Autism spectrum disorder continues to grow steadily, study suggests

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Researchers estimate the prevalence of autism spectrum disorder was 3.14% among children and adolescents in the United States in 2019 and 2020. Photo by PhotoUG/Shutterstock

A new study estimates the prevalence of autism spectrum disorder at 3.14% among children and adolescents in the United States in 2019 and 2020, a rising trend.

The study, published online Tuesday in JAMA Pediatrics, said this finding, derived from nationally representative data in the United States, was higher than the reported prevalence of the disorder from other surveys.

Those included the National Health Interview Survey in 2014 to 2016 (2.47%), the Centers for Disease Control and Prevention’s Autism and Developmental Disabilities Monitoring Network in 2018 (2.30%) and the National Survey of Children’s Health in 2016 (2.50%).

Researchers described the disorder as “a complicated neurodevelopmental disability with an increasing prevalence worldwide.”

They noted that their estimate for autism spectrum disorder in the United States is higher than what’s been reported in study estimates worldwide published since 2014, ranging from 0.42% to 3.13% in Europe, 0.11% to 1.53% in the Middle East, and 1.41% to 2.52% in Australia.

Nationwide, roughly 1 in 44 children was identified with autism spectrum disorder in 2018, according to the CDC’s latest data, up from one in 150 children in 2000.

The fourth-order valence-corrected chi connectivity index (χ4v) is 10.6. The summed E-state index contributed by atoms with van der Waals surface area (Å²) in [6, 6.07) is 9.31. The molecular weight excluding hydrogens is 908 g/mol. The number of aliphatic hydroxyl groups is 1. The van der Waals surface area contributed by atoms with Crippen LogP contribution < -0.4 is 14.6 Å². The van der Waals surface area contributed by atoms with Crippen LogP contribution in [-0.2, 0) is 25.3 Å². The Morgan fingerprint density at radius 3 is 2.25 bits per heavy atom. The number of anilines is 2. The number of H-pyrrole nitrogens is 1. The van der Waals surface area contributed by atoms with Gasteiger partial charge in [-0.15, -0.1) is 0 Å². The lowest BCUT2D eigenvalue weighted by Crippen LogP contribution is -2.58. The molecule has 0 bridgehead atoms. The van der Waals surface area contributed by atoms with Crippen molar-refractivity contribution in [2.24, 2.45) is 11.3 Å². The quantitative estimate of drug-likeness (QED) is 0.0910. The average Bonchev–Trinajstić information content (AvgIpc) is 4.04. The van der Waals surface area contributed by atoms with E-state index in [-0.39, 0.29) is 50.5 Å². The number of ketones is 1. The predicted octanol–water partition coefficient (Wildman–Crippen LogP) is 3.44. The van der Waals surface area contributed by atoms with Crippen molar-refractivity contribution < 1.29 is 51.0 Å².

CDC says the condition occurs across racial, ethnic and socioeconomic groups, and is more than four times more common in boys than girls.

For the new study, scientists used data from the National Health Interview Survey indicating that 410 of 12,554 children and adolescents ages 3 to 17 had a diagnosis of autism spectrum disorder, also finding a higher prevalence in boys than in girls. From this they calculated the national rate.

The prevalence of autism spectrum disorder was 2.79% in 2019, 3.49% in 2020 and 3.14% for both years combined, the scientists said.

The study also found that varying economic status played a role, with a higher prevalence of the disorder among low-income families.

“I do not see these findings as surprising for a few reasons,” Arun Karpur, director of data and science evaluation research at Autism Speaks, told UPI.

He explained that the way in which the survey captures data is different from how previous studies on prevalence have captured data. Certain variables, such as the sampling and reporting systems leveraged to collect data for this study, may have resulted in higher prevalence numbers.

For example, he explained that data from the National Health Interview Survey covers children from ages 3 to 17. So, he said, these data are “more likely to document a higher proportion prevalence” compared to the CDC’s network data that reports on the prevalence only among 8-year-old children.

Further, Karpur noted that the sampling approach in the survey used by the researchers is based on one self-reported question, “and is likely to be affected by the bias among responding parents.”

In other words, these factors may have produced skewed numbers that would seem to indicate a higher prevalence rate/increase, Karpur said.

And yet, “while the prevalence increase outlined in this study might not be exact or entirely representative of the real numbers,” various studies in recent years have also indicated an increase in prevalence of the disorder, Karpur explained.

This can be “attributed to increased awareness, testing and diagnosis in communities, as well as the understanding that children with an official autism diagnosis have access to more resources and supports that benefit families,” he said.

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